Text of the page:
- The Washington Times - Thursday, July 21, 2005


Pullout opponents abandon march

JERUSALEM — Opponents of Israel’s pullout from the Gaza Strip abandoned their efforts to stage a thousands-strong protest march in support of Jewish settlers late yesterday. As the demonstrators headed home, the anti-pullout movement appeared increasingly chaotic with the withdrawal less than a month away.

About midnight, at the end of a third hot day of fruitless negotiations with police and the military, organizers told the marchers that buses were waiting to take them home, marking an end of the demonstration.

The protesters were seeking to block the abandonment of 21 settlements in the Gaza strip and removal of 8,500 settlers. They had marched to Kfar Maimon, 12 miles from the Gaza Strip, before Israeli security forces blocked their way and kept them penned up and away from the Gaza frontier.


Same-sex ‘marriage’ becomes legal

TORONTO — Canada legalized homosexual “marriage” yesterday, becoming the world’s fourth nation to grant full legal rights to same-sex couples.

Supreme Court Chief Justice Beverley McLachlin signed the legislation into law, hours after it was approved by the Senate late Tuesday night despite strong opposition from the Conservative Party and religious leaders.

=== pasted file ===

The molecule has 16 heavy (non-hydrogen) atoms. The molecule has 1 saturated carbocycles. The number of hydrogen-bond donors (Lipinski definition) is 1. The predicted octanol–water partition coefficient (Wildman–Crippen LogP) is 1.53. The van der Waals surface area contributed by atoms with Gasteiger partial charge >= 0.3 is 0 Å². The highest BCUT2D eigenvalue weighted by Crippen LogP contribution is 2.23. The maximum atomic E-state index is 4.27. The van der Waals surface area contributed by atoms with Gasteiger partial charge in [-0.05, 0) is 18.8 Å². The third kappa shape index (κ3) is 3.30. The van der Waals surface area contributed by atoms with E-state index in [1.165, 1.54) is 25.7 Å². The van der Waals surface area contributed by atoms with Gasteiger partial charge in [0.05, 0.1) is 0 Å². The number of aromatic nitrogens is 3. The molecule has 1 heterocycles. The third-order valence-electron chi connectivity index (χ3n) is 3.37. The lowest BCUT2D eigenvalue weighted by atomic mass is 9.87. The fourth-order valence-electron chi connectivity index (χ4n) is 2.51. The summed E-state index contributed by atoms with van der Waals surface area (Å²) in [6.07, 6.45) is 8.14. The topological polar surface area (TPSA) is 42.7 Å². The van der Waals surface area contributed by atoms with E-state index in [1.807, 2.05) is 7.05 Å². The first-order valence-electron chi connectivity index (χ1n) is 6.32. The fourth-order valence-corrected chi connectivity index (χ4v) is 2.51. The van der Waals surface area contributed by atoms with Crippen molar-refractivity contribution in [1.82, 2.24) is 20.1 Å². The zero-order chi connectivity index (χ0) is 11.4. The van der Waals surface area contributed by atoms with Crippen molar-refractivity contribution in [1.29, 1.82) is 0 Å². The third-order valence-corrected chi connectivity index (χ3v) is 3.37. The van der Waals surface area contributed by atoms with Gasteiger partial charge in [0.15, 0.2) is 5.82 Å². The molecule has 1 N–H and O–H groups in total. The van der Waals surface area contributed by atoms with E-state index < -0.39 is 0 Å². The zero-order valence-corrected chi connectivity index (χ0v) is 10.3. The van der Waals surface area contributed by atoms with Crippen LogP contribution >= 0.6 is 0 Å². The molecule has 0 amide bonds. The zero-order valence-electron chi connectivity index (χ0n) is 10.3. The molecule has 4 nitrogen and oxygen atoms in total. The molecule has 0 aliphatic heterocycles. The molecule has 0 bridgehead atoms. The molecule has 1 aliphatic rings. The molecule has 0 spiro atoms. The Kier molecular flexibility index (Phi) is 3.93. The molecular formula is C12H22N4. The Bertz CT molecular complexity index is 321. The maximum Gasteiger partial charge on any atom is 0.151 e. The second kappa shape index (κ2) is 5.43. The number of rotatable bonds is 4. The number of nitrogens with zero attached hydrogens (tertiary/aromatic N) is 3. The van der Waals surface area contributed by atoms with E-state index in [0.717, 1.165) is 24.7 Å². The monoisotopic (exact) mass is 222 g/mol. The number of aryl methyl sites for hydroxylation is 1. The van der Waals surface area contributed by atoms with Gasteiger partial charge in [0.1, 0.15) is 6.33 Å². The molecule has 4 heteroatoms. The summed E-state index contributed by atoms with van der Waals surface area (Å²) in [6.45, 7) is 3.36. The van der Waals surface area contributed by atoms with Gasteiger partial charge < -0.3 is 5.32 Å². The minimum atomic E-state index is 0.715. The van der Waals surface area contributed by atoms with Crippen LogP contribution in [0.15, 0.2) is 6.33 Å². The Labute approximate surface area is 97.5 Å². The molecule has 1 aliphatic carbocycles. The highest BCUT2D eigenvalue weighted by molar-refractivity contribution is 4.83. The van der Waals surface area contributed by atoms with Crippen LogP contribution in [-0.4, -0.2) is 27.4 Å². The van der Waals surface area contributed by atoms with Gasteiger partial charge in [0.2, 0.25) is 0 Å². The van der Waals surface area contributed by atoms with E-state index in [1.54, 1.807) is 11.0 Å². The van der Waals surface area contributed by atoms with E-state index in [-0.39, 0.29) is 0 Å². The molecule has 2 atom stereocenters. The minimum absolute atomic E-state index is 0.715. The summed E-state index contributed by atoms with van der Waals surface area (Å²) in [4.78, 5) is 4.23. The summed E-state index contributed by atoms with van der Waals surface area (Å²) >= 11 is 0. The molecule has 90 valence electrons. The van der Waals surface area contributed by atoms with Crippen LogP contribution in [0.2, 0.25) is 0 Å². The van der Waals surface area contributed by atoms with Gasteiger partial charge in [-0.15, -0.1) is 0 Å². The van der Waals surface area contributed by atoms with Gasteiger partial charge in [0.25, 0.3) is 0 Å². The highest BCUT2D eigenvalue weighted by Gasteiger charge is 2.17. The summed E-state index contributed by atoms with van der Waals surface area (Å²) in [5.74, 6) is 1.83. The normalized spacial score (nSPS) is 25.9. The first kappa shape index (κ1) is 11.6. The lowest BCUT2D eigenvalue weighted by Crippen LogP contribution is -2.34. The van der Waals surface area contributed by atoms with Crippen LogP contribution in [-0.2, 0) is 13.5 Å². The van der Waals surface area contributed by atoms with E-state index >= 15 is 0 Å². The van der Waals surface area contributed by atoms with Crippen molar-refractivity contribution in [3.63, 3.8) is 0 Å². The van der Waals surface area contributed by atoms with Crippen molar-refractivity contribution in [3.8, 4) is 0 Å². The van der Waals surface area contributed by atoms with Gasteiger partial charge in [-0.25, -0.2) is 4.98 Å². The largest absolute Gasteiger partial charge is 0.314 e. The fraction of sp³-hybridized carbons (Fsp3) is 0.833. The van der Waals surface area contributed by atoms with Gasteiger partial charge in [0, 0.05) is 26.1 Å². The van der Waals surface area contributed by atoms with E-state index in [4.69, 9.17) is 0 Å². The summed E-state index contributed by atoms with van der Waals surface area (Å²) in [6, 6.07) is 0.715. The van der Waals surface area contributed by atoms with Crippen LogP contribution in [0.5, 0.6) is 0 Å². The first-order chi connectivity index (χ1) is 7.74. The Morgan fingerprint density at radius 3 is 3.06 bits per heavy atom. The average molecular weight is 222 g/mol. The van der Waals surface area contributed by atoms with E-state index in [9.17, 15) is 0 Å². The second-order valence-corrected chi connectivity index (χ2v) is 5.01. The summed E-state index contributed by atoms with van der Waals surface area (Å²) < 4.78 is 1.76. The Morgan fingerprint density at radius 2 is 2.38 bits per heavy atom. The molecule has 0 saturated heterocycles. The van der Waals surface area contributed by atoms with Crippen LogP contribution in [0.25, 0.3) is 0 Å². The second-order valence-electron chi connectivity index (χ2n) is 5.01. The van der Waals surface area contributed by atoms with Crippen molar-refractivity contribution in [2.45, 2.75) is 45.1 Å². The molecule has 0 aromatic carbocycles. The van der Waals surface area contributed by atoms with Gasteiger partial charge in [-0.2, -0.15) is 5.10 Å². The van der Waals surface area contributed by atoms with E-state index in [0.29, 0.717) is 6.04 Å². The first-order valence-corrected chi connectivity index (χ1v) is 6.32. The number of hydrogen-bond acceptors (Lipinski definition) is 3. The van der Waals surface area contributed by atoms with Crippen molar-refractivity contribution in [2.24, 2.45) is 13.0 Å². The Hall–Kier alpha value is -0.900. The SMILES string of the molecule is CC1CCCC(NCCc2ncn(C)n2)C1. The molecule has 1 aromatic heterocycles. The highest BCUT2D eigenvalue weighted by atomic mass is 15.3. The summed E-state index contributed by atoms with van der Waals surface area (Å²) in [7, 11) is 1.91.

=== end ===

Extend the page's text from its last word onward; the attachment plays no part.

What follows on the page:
The bill gives homosexual couples the same rights as those in traditional unions between a man and a woman, something already legal in eight of Canada’s 10 provinces and in two of its three territories.

The Netherlands, Belgium and Spain are the only other nations that allow same-sex “marriage” nationwide.


U.S. Embassy warns of terror attacks

RIYADH — The U.S. Embassy warned Americans yesterday that terror attacks were being planned in Saudi Arabia, and Saudi security forces said they had uncovered a cache of bomb-making materials, including chemicals and more than two tons of fertilizer.

Police discovered the materials in a hide-out in a residential area of al-Kharj city, 50 miles southeast of Riyadh, the official Saudi Press Agency reported. It said the arrest of terror suspects last month led police to the site.


Riot-control ray gun spurs safety concerns

LONDON — Scientists are questioning the safety of a Star Wars-style riot-control ray gun scheduled to be deployed in Iraq next year.

The “active-denial system” weapon, classified as “less lethal” by the Pentagon, fires a 95-gigahertz microwave beam at rioters to cause heating and intolerable pain in less than five seconds. The idea is that people caught in the beam will try to move out of it rapidly and therefore break up the crowd.

But New Scientist magazine reported yesterday that during tests carried out at Kirtland Air Force Base in New Mexico, participants playing the part of rioters were told to remove glasses and contact lenses to protect their eyes.


Police detain suspect in Bush grenade attack

TBILISI — Georgian police yesterday detained a man suspected of throwing a grenade during a speech by President Bush in May, the Georgian Interior Ministry said.

Police raided a property in the Vashlijvari suburb of Tbilisi where the suspect was hiding, but he got away after a gunfight in which one policeman was killed, a ministry spokesman said. Police combed a nearby wood and found the suspect covered in blood, a witness said.

From wire dispatches and staff reports

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